Standard Guide for Radioscopy
4.1 Radioscopy is a versatile nondestructive means for examining an object. It provides immediate information regarding the nature, size, location, and distribution of imperfections, both internal and external. It also provides a rapid check of the dimensions, mechanical configuration, and the presence and positioning of components in a mechanism. It indicates in real-time the presence of structural or component imperfections anywhere in a mechanism or an assembly. Through manipulation, it may provide three-dimensional information regarding the nature, sizes, and relative positioning of items of interest within an object, and can be further employed to check the functioning of internal mechanisms. Radioscopy permits timely assessments of product integrity, and allows prompt disposition of the product based on acceptance standards. Although closely related to the radiographic method, it has much lower operating costs in terms of time, manpower, and material.
4.2 Long-term records of the radioscopic image may be obtained through motion-picture recording (cinefluorography), video recording, or “still” photographs using conventional cameras, or direct digital streaming and storage of image stacks to internal or external hard drives, or directly to RAM locations, if sufficient RAM is present in the computer. The radioscopic image may be electronically enhanced, digitized, or otherwise processed for improved visual image analysis or automatic, computer-aided analysis, or both.
4.3 Computer systems enable image or frame averaging for noise reduction. For some applications image integration or averaging is required to get the required image quality. As an add-on, an automatic defect recognition system (ADR) may be used with the radioscopic image.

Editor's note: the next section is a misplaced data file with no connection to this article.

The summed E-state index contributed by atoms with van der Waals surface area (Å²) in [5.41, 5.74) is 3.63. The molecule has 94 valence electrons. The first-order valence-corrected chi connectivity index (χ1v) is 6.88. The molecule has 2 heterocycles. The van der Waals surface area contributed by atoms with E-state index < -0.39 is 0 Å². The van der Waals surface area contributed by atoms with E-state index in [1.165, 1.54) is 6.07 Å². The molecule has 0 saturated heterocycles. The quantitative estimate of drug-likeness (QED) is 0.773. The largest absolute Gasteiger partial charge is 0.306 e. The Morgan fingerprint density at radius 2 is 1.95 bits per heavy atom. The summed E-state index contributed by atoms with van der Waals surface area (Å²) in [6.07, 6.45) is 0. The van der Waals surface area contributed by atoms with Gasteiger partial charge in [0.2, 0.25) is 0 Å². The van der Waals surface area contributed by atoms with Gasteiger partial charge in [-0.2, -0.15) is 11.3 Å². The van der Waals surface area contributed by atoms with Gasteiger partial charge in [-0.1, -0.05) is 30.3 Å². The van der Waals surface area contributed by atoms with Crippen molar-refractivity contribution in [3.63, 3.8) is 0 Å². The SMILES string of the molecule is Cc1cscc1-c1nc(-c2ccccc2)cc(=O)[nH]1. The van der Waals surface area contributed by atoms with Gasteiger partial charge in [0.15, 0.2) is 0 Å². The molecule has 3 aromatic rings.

4.4 Personnel Qualification—Personnel performing examinations to this standard shall be qualified in accordance with a nationally or internationally recognized NDT personnel qualification practice or standard such as ANSI/ASNT CP-189, SNT-TC-1A, NAS 410, ISO 9712, EN 4179 or similar document and certified by the employer or certifying agency, as applicable. The practice or standard used and its applicable revision shall be identified in the contractual agreement between the using parties.
1.1 This guide is for tutorial purposes only and to outline the general principles of radioscopic imaging.
1.2 This guide describes practices and image quality measuring systems for real-time, and near real-time, nonfilm detection, display, and recording of radioscopic images. These images, used in materials examination, are generated by penetrating radiation passing through the subject material and producing an image on the detecting medium. Although the described radiation sources are specifically X-ray and gamma-ray, the general concepts can be used for other radiation sources such as neutrons. The image detection and display techniques are nonfilm, but the use of photographic film as a means for permanent recording of the image is not precluded.
Note 1: For information purposes, refer to Terminology E1316.
1.3 This guide summarizes the state of radioscopic technology prior to the advent of Digital Detector Arrays (DDAs), which may also be used for radioscopic imaging. For a summary of DDAs, see E2736, Standard Guide for Digital Detector Array Radiology. It should be noted that some detector configurations listed herein have similar foundations to those described in Guide E2736.
1.4 This standard does not purport to address all of the safety concerns, if any, associated with its use. It is the responsibility of the user of this standard to establish appropriate safety and health practices and determine the applicability of regulatory limitations prior to use. For specific safety precautionary statements, see Section 6.
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